# What is differentiation?

I have written this document for those that are doing differential calculus, getting correct answers but still do not really understand why it works or what differentiation means.
Confusion can arise because we use numbers to represent the gradient of a line at a certain point (its rate of change or slope which is like its 'steepness') and other times we find an equation. The equation (the derivative) is used to find the gradient of a line at any point, also we can look at simple derivatives and see how quickly it changes or how it is changing.
The gradient is not the same as the steepness of a hill. When driving, it is more useful to see how much higher you are when you drive along the road. For a road that has a gradient of 1:1 means for every metre (or mile, km etc.) that you drive along the road, you will be a metre higher (or lower of course, if you are driving down it).
Although it may not seem like it, differentiation is the opposite of integration.

Notation
There are a few ways to write an equation down involving differentiation. You can say:
y = 2x
 dy dx = 2

or

 d dx 2x = 2

The dx part is just a general symbol. You read it as "with respect to x" but you can use anything for example time, dt.
Let's look at this more closely.
dy
dx
This is not to be interpreted as one number divided by another but as a shorthand for an equation involving limits (more on this later). Leibniz (who introduced this notation) intended this to represent two infinitesimally small numbers (numbers that are greater than 0 but smaller than any number you can think of).
They can be separated though (a 'separation of variables' technique) to solve certain equations. This is because of the properties of limits. When defining differentiation with limits (explained below), the variables can be separated, so dy and dx can. Here is one property of limits which allows them to be separated:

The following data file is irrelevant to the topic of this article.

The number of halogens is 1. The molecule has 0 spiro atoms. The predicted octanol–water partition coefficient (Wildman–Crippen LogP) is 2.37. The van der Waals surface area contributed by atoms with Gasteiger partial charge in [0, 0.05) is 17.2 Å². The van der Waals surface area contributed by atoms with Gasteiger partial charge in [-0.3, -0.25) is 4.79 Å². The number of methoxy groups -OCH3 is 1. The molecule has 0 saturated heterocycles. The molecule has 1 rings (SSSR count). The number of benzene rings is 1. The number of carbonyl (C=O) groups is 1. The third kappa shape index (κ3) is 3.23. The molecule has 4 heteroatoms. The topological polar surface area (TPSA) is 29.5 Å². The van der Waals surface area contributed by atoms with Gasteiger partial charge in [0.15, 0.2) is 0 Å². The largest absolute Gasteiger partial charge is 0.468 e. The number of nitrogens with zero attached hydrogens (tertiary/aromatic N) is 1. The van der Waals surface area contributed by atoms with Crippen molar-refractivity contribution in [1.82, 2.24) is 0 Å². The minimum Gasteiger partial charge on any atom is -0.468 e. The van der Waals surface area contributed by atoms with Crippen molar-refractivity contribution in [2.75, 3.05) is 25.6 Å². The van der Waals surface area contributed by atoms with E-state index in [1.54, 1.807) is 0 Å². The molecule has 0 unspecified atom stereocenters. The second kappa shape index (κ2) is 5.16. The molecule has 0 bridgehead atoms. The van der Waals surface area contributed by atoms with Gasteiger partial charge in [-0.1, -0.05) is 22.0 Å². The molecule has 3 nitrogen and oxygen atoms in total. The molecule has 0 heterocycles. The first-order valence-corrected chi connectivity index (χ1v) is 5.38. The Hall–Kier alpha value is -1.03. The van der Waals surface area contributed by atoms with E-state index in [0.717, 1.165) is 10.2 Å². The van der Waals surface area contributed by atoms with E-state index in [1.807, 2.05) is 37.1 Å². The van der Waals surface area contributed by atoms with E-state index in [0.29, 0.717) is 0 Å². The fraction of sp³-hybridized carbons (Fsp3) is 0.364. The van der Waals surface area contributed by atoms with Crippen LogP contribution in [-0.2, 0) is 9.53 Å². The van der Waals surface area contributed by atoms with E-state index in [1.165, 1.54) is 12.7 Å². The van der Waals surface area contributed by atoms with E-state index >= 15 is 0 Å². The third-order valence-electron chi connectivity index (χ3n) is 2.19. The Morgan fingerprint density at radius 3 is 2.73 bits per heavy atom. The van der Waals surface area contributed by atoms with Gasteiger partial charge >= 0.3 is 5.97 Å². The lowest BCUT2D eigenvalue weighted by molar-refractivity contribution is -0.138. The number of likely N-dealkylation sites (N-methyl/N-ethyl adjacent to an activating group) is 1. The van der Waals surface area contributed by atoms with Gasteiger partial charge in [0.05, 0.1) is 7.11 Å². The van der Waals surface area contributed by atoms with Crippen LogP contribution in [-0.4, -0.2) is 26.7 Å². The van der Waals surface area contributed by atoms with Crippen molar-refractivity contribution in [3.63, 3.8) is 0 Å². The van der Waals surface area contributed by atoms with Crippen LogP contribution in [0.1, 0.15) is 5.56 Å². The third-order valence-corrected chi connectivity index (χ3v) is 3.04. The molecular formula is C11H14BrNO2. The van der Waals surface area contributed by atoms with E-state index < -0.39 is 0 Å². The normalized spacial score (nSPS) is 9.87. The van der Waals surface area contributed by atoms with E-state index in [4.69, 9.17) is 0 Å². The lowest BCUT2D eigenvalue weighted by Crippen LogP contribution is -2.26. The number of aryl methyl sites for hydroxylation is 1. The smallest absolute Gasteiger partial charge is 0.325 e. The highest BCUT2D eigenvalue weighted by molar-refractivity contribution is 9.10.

lim f(x) = lim f(x) / lim g(x) x → p g(x) x → p x → p

Also you can also think of d / dx as an operator, something which takes a function and outputs a derivative.

Another notation that is used is:
if f(x) = sin x then f'(x) = cos x. The notation f' is read as "f prime" which may lead to some confusion as it just means the gradient or derivative.
You can say if f(x) = 2x then f'(5) = 10 meaning the gradient of the line at x = 5 is 10. This is the gradient at that one particular point.

## Defining differentiation

As I mentioned above, dy / dx was originally intended as a shorthand for a limit. If you want to get the gradient of a line, you add a bit to y and add a bit to x which can make a triangle. When you divide the vertical height by the horizontal length, you get the gradient of the line. We cannot do exactly the same thing with a curve but we can do something similar. If you just do the same thing with a curve, you get an approximation of the gradient at that point. If the triangle got smaller and smaller, the answer gets closer and closer to the true gradient (at that point).
If we look at y =  x2 then we can add small numbers to them to find its derivative or its gradient. I will call these small numbers Δy and Δx.
If we want a point further on the line, we add these small numbers to y and to x:
y + Δy = (x + Δx)2

This means: Now I expand this equation so I can modify it:
y + Δy = (x + Δx)2 = x2 + 2x(Δx) + (Δx)2
What I want to do with this is to divide the difference in the y with the difference with the x or Δy /Δx which is a gradient.
I will subtract my original expression from the above to remove the y to leave Δy on the left of the equation:
y + Δy = x2 + 2x(Δx) + (Δx)2
minus
y =  x2
equals
Δy = 2x(Δx) + (Δx)2

Now I wish to make the Δy part in to Δy / Δx. I achieve this by dividing both sides by Δx:
 Δy Δx = 2x Δx Δx + (Δx)2 Δx

 Δy Δx = 2x + Δx
This is very close the the answer. When I get an expression like this, I make Δx closer and closer to 0 to get the derivative. Mathematically, I write it down using something called 'limits'. This procedure cannot be used with everything though. Trigonometric expressions need substitution, logarithmic ones need a different strategy.

My graphical calculator

On my calculator, it can calculate the gradient at a point on a line. It does not use limits though.
One equation that can be used is to use a very small number for Δx (say, 10-5). So we have a function f(x) = something. The gradient is approximately:
 f'(x) ≈ f(x + Δx) - f(x) Δx
A more precise result can be found if we added a tiny number to get a point higher and subtracted a tiny number to get a point lower then take the average point in between. After simplification, the equation looks like this:
 f'(x) ≈ f(x + Δx) - f(x - Δx)2(Δx)
You can use this in a computer program. You can also make Δx as small as you wish depending on how precise you wish the answer to be.